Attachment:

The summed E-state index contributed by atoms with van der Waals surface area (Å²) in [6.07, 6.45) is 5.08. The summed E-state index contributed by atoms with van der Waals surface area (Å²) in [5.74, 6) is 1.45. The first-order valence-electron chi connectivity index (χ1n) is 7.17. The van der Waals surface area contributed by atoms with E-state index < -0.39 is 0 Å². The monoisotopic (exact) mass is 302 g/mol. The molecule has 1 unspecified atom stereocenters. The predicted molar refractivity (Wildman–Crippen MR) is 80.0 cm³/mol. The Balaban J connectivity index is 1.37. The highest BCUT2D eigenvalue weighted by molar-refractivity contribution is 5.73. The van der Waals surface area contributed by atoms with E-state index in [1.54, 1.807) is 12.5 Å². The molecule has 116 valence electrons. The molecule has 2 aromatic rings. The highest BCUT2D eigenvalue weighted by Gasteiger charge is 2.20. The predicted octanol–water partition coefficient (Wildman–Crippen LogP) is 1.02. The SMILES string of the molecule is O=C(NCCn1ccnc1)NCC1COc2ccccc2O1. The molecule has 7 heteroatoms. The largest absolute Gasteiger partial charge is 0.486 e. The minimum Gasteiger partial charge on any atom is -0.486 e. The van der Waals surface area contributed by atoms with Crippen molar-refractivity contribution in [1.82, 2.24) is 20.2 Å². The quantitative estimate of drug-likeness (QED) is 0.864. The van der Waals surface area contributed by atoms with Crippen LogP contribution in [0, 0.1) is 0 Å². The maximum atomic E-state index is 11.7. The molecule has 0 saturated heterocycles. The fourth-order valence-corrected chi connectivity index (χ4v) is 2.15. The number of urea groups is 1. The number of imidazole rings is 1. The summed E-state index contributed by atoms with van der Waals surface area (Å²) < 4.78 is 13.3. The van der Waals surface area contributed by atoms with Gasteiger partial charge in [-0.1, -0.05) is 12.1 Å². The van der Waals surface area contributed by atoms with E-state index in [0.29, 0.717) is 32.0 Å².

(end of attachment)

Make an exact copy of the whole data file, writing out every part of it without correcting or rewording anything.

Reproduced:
The summed E-state index contributed by atoms with van der Waals surface area (Å²) in [6.07, 6.45) is 5.08. The summed E-state index contributed by atoms with van der Waals surface area (Å²) in [5.74, 6) is 1.45. The first-order valence-electron chi connectivity index (χ1n) is 7.17. The van der Waals surface area contributed by atoms with E-state index < -0.39 is 0 Å². The monoisotopic (exact) mass is 302 g/mol. The molecule has 1 unspecified atom stereocenters. The predicted molar refractivity (Wildman–Crippen MR) is 80.0 cm³/mol. The Balaban J connectivity index is 1.37. The highest BCUT2D eigenvalue weighted by molar-refractivity contribution is 5.73. The van der Waals surface area contributed by atoms with E-state index in [1.54, 1.807) is 12.5 Å². The molecule has 116 valence electrons. The molecule has 2 aromatic rings. The highest BCUT2D eigenvalue weighted by Gasteiger charge is 2.20. The predicted octanol–water partition coefficient (Wildman–Crippen LogP) is 1.02. The SMILES string of the molecule is O=C(NCCn1ccnc1)NCC1COc2ccccc2O1. The molecule has 7 heteroatoms. The largest absolute Gasteiger partial charge is 0.486 e. The minimum Gasteiger partial charge on any atom is -0.486 e. The van der Waals surface area contributed by atoms with Crippen molar-refractivity contribution in [1.82, 2.24) is 20.2 Å². The quantitative estimate of drug-likeness (QED) is 0.864. The van der Waals surface area contributed by atoms with Crippen LogP contribution in [0, 0.1) is 0 Å². The maximum atomic E-state index is 11.7. The molecule has 0 saturated heterocycles. The fourth-order valence-corrected chi connectivity index (χ4v) is 2.15. The number of urea groups is 1. The number of imidazole rings is 1. The summed E-state index contributed by atoms with van der Waals surface area (Å²) < 4.78 is 13.3. The van der Waals surface area contributed by atoms with Gasteiger partial charge in [-0.1, -0.05) is 12.1 Å². The van der Waals surface area contributed by atoms with E-state index in [0.29, 0.717) is 32.0 Å².